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Journal Article

Indirect nitrous oxide emission from a nitrogen saturated spruce forest and general accuracy of the IPCC methodology


Jungkunst,  H. F.
Department Biogeochemical Processes, Prof. E.-D. Schulze, Max Planck Institute for Biogeochemistry, Max Planck Society;

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Höll, B. S., Jungkunst, H. F., Fiedler, S., & Stahr, K. (2005). Indirect nitrous oxide emission from a nitrogen saturated spruce forest and general accuracy of the IPCC methodology. Atmospheric Environment, 39(32), 5959-5970.

Cite as: https://hdl.handle.net/11858/00-001M-0000-000E-D2DB-F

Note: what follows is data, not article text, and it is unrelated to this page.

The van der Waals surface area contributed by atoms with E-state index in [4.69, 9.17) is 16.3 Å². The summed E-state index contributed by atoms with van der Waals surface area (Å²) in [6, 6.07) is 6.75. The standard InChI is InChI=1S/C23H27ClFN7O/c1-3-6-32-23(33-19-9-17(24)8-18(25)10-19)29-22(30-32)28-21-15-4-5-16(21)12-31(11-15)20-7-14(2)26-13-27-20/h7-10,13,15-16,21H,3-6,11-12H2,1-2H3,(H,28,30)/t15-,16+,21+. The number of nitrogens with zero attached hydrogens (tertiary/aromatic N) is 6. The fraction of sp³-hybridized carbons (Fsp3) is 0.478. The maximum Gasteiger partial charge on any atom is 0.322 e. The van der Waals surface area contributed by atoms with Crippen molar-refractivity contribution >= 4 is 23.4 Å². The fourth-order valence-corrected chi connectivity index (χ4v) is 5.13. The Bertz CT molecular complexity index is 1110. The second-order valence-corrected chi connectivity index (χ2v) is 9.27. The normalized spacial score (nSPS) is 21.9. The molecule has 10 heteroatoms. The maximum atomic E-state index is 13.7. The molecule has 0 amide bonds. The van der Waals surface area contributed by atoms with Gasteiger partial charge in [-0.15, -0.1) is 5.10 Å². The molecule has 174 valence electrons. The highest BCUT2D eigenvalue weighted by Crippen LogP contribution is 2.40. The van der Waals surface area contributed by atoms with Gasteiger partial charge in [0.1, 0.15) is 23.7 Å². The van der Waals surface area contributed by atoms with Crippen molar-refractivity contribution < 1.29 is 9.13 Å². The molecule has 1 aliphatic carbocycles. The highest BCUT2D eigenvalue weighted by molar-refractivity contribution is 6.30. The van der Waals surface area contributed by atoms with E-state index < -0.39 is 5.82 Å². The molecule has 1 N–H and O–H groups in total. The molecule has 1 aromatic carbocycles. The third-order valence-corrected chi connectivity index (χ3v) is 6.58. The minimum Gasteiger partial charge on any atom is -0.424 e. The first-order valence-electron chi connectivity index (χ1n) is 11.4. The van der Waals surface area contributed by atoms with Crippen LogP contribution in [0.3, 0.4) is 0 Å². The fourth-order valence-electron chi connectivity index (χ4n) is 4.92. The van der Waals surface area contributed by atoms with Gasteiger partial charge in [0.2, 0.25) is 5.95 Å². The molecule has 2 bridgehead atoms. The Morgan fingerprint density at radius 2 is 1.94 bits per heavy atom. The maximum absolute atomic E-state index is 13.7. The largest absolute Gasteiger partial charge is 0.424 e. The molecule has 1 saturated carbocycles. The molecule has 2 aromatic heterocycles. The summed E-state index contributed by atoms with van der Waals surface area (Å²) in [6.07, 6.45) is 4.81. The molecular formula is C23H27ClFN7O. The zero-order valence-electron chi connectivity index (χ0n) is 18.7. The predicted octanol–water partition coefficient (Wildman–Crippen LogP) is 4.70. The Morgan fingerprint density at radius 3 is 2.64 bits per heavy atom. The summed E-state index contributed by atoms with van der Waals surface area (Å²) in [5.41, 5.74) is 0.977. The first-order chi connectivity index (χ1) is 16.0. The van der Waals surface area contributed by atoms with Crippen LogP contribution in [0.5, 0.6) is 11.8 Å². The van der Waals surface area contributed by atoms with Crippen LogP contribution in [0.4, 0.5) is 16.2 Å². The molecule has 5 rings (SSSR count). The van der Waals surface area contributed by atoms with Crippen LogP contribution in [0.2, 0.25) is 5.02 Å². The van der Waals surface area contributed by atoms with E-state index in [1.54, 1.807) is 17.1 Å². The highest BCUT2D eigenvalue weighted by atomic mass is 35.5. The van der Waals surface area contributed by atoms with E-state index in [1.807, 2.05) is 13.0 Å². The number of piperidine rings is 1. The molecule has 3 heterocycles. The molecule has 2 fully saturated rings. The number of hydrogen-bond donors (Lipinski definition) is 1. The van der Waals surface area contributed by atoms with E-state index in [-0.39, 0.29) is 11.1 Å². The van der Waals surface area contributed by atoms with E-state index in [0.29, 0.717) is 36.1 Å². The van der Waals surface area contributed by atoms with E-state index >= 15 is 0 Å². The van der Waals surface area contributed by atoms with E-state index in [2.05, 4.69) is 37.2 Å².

The relevance of indirect N2O emission is a controversial topic which is subject to much uncertainty. Only a small number of studies measure the indirect N2O emission at the interface from soil to stream. In addition, the majority of studies undertaken only cover a short-term period (<1 year). Therefore, limited information is available regarding the influence of seasonal or event effects, nor is there much information as to whether indirect N2O emissions are reflected by NO in soil solutions. The present study aimed at clarifying these two questions along with the general relevance of dissolved nitrous oxide. A wetness gradient involving soil solutions of different soil types and surface waters within an N-saturated forest catchment (3.2 ha) was monitored over a period of 1 year. N2O concentrations in soil solutions (0.09-16.6 mu g N1(-1)) were affected by events such as dry-wet cycles but did not reflect to the actual, indirect N2O emission at the soil-stream interface. It was assumed that N2O emission was due to N transformation processes. The N2O concentration at the spring was three times higher than the N2O concentrations in the soil solutions. Nevertheless, indirect N2O emission was still subordinate (< 1%) to the direct emission of N2O. The weekly amount of indirect N2O emissions depended only on the stream flow rate (62% of the total annual amount). For this reason it was necessary to measure indirect NO emission at short intervals and at the interface between soil and stream over a longer time period. Our results and the results of the reviewed studies show that the default IPCC emission factor (EF5-g = 1.5%) overestimates the indirect N2O emission from ecosystems. The emission factor should therefore be lowered to about 0.1-0.3%. In addition, the results indicate that indirect N2O emission is an insignificant pathway in the N cycle of most ecosystems. However, final judgement will depend on long-term studies. (c) 2005 Elsevier Ltd. All rights reserved. [References: 46]